10. Self-Transcendent Experiences (Anchored Book Club)

In chapter ten of Anchored, Deb Dana considers sources of transcendence and the impact of those experiences on our autonomic nervous system.

While it sounds rather grandiose, transcending is stepping beyond ordinary life’s limits and patterns. It’s where we explore the heights and depths of our creative human potential. In polyvagal theory, transcending means stepping beyond the individual experience into the interconnectedness of all people and things.

Transcendence is when we feel connected as a small part of something bigger and a contributor to the way things are (and could become).

This describes the creative process for me. The creative act is a bridge between moments. It is an invitation to process where we’ve been and express something new that affects where we’re going. The world will continue without us (our existence isn’t necessary for life), but it wouldn’t be quite the same (our life is interconnected to everything we encounter).

Where Do Self-Transcendent Experiences Come From?

Awe

According to Keltner and Haidt, “Awe” is an emotional experience that involves feeling as if one is in the presence of something greater than oneself. This experience is characterised by a sense of vastness, where we perceive something greater in scale than ourselves. It also involves a need for accommodation, shifting our current cognitive frames and structures to hold the experience. If we can’t accommodate the experience, awe can become terrifying. However, if we can accommodate the experience, it can become enlightening.

We can seek out, observe, and record moments of awe to build a greater sense of transcendent interconnectedness into everyday life.

Gratitude

Gratitude is a feeling we experience within our body and an action we take in response to something we appreciate. Similar to awe, gratitude is linked to the ventral vagal system. When we experience gratitude, our heart rhythm becomes more stable, our blood pressure decreases, our immune function improves, our stress levels reduce, and we tend to sleep better. From a psychological standpoint, gratitude increases positive emotions such as joy, vitality, generosity, compassion, and a sense of connection.

Gratitude happens when we are thankful. We experience transcendence through it when we reflect in a journal, pray, and say thank you to someone. It can lead us down a pathway to deepening connection, like a positive feedback loop.

Paying it Forward

Even though they are seldom covered in the news, we are often innately attracted to accounts of individuals who help others. Dana highlights the idea of “Elevation” as the uplifting sensation we encounter when we witness unanticipated demonstrations of human goodness, kindness, bravery, or empathy.

When we experience something inspiring, it activates the ventral and sympathetic circuits in our autonomic nervous system. Elevation moves us to pass the spirit of compassion and kindness we absorb onto others.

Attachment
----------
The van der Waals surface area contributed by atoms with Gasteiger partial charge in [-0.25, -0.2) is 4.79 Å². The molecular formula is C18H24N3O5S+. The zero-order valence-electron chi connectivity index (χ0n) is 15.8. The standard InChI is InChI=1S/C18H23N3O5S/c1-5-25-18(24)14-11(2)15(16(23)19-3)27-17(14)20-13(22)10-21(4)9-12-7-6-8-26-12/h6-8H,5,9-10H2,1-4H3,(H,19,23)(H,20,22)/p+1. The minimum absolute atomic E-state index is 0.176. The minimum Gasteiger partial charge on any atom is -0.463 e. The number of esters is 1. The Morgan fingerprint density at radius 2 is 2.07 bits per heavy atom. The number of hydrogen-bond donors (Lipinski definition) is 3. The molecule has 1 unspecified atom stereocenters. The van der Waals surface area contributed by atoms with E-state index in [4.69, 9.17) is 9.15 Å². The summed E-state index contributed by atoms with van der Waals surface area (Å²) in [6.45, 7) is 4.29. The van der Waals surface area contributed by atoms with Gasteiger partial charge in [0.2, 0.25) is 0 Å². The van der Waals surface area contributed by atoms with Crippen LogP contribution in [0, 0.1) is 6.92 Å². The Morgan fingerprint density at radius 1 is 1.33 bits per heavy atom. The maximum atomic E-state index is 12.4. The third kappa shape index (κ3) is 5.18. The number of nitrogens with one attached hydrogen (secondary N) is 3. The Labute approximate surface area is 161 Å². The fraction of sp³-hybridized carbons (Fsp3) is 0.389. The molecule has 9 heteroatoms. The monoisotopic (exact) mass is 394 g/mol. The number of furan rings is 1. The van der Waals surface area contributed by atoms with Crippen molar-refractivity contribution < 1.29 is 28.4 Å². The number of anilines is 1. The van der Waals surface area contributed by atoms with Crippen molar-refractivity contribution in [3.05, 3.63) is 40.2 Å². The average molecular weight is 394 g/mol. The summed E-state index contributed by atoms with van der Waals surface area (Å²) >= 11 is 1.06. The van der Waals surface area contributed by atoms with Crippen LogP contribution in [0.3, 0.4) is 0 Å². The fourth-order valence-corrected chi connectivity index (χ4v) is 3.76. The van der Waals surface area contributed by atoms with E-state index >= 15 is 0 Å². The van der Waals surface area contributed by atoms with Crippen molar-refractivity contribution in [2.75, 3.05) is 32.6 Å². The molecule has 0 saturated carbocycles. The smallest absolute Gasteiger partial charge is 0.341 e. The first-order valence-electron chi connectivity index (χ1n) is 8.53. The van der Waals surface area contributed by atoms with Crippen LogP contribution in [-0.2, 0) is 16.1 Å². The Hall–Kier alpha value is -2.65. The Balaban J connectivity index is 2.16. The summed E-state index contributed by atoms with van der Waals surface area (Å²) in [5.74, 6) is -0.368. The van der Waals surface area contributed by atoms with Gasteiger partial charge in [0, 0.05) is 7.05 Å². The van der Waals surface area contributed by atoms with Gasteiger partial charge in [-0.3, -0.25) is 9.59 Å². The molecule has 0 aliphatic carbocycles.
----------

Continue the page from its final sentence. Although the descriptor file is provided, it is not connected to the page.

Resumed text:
Compassion

Dana defines compassion as empathy (embodying another’s suffering) in action. When we see and feel someone else’s suffering, compassion is the desire to respond somehow.

Research shows that compassion is part of human nature. Both giving and receiving compassion benefit our well-being.

When we are constantly stressed or in a state of emotional shutdown, we become unable to feel empathy or compassion towards others. It is only when we are in a state of emotional connection and are anchored in our body’s ventral vagal system that we can experience compassion. Only then can we truly see and feel someone’s suffering, be present, and offer support.

Recognising that everyone’s nervous system is fundamentally wired in the same way can serve as a starting point for cultivating compassion for our family and friends, who may sometimes test our ability to connect with them. It can also help us be more understanding of people in the world who have different thoughts, feelings, and behaviours than our own.

Exploration – Just Like Me (Self-Transcendence Through Compassion)

This exploration is designed to embody a compassionate awareness of how other people’s nervous systems have the same core mechanisms as ours.

Dana starts with these phrases, inviting us to imagine they are about a friend. Notice what happens to you as you read them.

  • Just like me, this person experiences times of connection and times of protection.
  • Just like me, this person responds to cues of safety and cues of danger.
  • Just like me, this person can disconnect and disappear.
  • Just like me, this person can feel dangerous.
  • Just like me, this person can be warm and welcoming.

What state did you experience? What stories emerged?

Do the same, but imagine the stories are about someone who isn’t a friend, someone you are not connected to, or someone you have a conflict with.

  • Just like me, this person experiences times of connection and times of protection.
  • Just like me, this person responds to cues of safety and cues of danger.
  • Just like me, this person can disconnect and disappear.
  • Just like me, this person can feel dangerous.
  • Just like me, this person can be warm and welcoming.

What happened this time? What states did you experience and what stories did you hear?

Our capacity for compassion is grounded in our capacity to be in a state of ventral vagal regulation and can increase with time and practice. As our ability to anchor in the ventral system deepens, so will our capacity for compassion.